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So a minor problem we have is any internal servers have no (non-icmp) access to the outside is being blocked. Our current config is:

inside_access_in any ---> any ---> icmp  
inside_access_out any ---> any ---> ip 

I understand that if i add "any - any - ip" to inside_access_in that will probably fix the problem, right? my main question is, why?

what is the difference between inside_access_in and inside_access_out ?

will adding "any --> any --> ip" to "inside_access_in" provide any additional access from the outside world to the internal interfaces - something I don't want to do..

here is sh run access-group;

sh run access-group
access-group inside_access_in in interface inside
access-group inside_access_out out interface inside
access-group outside_access_in in interface outside
  • I'm assuming inside_access_in and inside_access_out are the names of access-lists on the ASA? Can you post the output of sh run access-group? – Andy Smith Jan 18 '15 at 21:27
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what is the difference between inside_access_in and inside_access_out ?

Inside_access_in and Inside_access_out are just friendly names for your access lists.

In your case, Inside_access_in is an 'Inbound' access-list, and inside_access_out is an 'Outbound' access list. An inbound access-list is applied to traffic as it ENTERS that interface. Inversely, an outbound access-list is applied to traffic as it EXITS that interface. So if you apply an inbound access-list to your inside interface, then it will apply to traffic that enters the inside interface from the inside network. Make sense?

Currently your configuration is preventing any non-icmp traffic from entering the inside interface on the firewall.

I understand that if i add "any - any - ip" to inside_access_in that will probably fix the problem, right? my main question is, why?

Yes, that is correct, as I mentioned before, you're currently ONLY allowing ICMP traffic to enter the inside interface from the inside network, you need to allow other types of traffic.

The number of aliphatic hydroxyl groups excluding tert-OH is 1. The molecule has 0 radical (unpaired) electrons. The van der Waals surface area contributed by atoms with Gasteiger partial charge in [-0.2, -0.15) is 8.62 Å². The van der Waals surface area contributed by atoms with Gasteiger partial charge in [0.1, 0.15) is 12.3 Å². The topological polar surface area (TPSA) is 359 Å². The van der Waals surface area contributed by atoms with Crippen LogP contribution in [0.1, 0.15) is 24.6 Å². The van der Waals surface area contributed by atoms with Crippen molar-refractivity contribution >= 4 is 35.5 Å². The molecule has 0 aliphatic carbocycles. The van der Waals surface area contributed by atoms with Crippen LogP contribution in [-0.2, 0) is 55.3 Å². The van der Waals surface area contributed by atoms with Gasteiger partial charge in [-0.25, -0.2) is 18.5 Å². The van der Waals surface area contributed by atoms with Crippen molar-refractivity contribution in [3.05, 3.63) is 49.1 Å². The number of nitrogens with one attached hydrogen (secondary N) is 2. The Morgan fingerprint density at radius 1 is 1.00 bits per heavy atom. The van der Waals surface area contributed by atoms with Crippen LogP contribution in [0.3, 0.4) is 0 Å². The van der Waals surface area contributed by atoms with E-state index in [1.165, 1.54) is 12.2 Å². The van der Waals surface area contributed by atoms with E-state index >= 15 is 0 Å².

will adding "any --> any --> ip" to "inside_access_in" provide any additional access from the outside world to the internal interfaces - something I don't want to do..

No, it won't allow any additional traffic from the OUTSIDE. However, it will allow ALL traffic from your inside interface to get to the outside, this may or may not be something you want.

Typically you will set the inbound access list on your inside interface to allow only the types of traffic you actually want to leave the network and access the outside world.

Additionally, I see you're using outbound access lists, and I think this is the source of much of your confusion. You should only use outbound access-lists if you have a use-case that requires it. By default a Cisco ASA will allow all traffic from a higher-security interface (Inside) to a lower-security interface (Outside). Provided that you have set your security levels correctly then this would render your current outbound access-list completely redundant. I suggest you give this Cisco article a good read as it explains your current woes.

http://www.cisco.com/c/en/us/td/docs/security/asa/asa70/configuration/guide/config/nwaccess.html

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